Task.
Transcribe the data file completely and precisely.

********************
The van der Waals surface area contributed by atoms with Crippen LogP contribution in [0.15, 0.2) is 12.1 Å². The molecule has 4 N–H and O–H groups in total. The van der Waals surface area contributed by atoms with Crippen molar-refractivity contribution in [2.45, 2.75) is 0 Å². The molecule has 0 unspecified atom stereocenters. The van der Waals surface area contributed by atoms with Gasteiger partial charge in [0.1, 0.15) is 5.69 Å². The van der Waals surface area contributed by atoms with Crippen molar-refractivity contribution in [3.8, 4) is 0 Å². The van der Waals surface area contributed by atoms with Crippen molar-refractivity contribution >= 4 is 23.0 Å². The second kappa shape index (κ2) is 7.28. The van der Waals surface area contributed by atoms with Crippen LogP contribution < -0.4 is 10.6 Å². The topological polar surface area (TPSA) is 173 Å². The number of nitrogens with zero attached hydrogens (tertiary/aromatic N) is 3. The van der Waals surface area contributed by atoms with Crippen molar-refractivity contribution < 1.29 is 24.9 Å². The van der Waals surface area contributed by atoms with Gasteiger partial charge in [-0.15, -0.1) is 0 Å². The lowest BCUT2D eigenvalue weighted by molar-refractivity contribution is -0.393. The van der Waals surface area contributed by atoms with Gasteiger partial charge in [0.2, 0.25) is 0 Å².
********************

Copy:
The van der Waals surface area contributed by atoms with Crippen LogP contribution in [0.15, 0.2) is 12.1 Å². The molecule has 4 N–H and O–H groups in total. The van der Waals surface area contributed by atoms with Crippen molar-refractivity contribution in [2.45, 2.75) is 0 Å². The molecule has 0 unspecified atom stereocenters. The van der Waals surface area contributed by atoms with Gasteiger partial charge in [0.1, 0.15) is 5.69 Å². The van der Waals surface area contributed by atoms with Crippen molar-refractivity contribution in [3.8, 4) is 0 Å². The van der Waals surface area contributed by atoms with Crippen molar-refractivity contribution >= 4 is 23.0 Å². The second kappa shape index (κ2) is 7.28. The van der Waals surface area contributed by atoms with Crippen LogP contribution < -0.4 is 10.6 Å². The topological polar surface area (TPSA) is 173 Å². The number of nitrogens with zero attached hydrogens (tertiary/aromatic N) is 3. The van der Waals surface area contributed by atoms with Crippen molar-refractivity contribution < 1.29 is 24.9 Å². The van der Waals surface area contributed by atoms with Gasteiger partial charge in [-0.15, -0.1) is 0 Å². The lowest BCUT2D eigenvalue weighted by molar-refractivity contribution is -0.393. The van der Waals surface area contributed by atoms with Gasteiger partial charge in [0.2, 0.25) is 0 Å².